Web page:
I've had spacefarer's stars in my eyes for my entire life, or at least as much of it as I've been out of diapers. My bona fides are many and varied: I built plastic models of the Saturn V rocket, the lunar module and the Space Shuttle through most of my childhood, I watched as much (classic) Battlestar Galactica as my parents would let me stay up for, I collected obscure space toys, I had the freakin' Mission to Mars suit for my Six Million Dollar Man action figure. I had a subscription to Odyssey magazine for years, and read and watched as much science fiction as I could get my hands on.
I was born in 1970, so I wasn't really old enough to pay proper attention until the Space Shuttle was the current spaceflight deal going. I remember collecting photos of the test-shuttle Enterprise, watching Columbia's first liftoff. The shuttle was supposed to be the glitzy new spacecraft. It was over budget, overdue and costlier to run than forecast, but then what NASA project wasn't? Liftoff after beautiful liftoff reinforced my opinion of the Shuttle as a good, modern design--the dependable, reusable "space truck" we'd all hoped it would be.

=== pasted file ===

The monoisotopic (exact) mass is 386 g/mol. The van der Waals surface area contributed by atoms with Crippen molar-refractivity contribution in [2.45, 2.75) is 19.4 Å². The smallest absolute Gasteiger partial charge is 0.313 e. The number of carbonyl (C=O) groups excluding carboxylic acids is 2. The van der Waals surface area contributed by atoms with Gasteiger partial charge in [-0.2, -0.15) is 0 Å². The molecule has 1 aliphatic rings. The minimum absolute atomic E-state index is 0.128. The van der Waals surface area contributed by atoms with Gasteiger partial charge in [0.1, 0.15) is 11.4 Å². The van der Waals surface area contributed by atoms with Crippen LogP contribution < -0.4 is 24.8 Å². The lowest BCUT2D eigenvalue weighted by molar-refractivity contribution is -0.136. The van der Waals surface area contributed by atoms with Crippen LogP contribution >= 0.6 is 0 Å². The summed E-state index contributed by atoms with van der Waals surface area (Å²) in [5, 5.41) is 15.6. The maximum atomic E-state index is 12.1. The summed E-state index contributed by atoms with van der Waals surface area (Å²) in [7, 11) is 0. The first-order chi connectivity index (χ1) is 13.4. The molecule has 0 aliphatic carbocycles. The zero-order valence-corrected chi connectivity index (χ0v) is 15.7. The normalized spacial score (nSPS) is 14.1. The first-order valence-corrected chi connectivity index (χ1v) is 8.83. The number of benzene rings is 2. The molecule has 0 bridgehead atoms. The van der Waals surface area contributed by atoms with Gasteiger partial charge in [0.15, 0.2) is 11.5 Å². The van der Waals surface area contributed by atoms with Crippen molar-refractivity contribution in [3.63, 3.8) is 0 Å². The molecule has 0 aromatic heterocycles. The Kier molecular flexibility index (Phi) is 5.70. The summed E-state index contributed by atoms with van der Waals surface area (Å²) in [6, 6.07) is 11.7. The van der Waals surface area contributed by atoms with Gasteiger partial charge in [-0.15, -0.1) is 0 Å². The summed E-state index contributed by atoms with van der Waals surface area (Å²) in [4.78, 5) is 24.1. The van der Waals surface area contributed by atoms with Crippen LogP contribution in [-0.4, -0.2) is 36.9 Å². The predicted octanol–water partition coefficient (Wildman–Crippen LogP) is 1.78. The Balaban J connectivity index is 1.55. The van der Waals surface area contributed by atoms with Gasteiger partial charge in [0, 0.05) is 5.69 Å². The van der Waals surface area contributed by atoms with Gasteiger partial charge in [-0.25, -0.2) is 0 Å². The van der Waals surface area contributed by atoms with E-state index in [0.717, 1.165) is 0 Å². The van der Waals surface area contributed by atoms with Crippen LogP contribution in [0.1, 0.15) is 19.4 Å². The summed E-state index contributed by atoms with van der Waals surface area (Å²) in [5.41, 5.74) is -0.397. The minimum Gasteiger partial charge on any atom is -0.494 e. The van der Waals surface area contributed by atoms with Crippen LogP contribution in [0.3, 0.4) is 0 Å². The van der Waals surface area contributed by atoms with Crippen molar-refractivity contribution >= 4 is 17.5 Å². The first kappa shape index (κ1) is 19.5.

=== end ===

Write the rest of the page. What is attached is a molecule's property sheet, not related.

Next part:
This is all to say that I'm a very, very, very easy taxpayer to please when it comes to United States spaceflight. I'm a middling-strength space junkie.
Loss of Innocence
Then, of course, came Challenger. Of course, I was only 16, and had led a sheltered enough life that I met assurances from Real Live Adults that the shuttle was fixed with trust and wide-eyed optimism. Turns out a reminder that rubber gets brittle in the cold wasn't enough, though: it bought us nine more years and a half-completed International Space Station.
Then, Columbia. Columbia's breakup, for me, was more painful than Challenger's, because it made me look, really look, at the criticisms that had been leveled at the Shuttle design from its infancy: too complex, too delicate, too much institutional sickness at NASA.
If It Was Easy, Everybody Would Be Doing It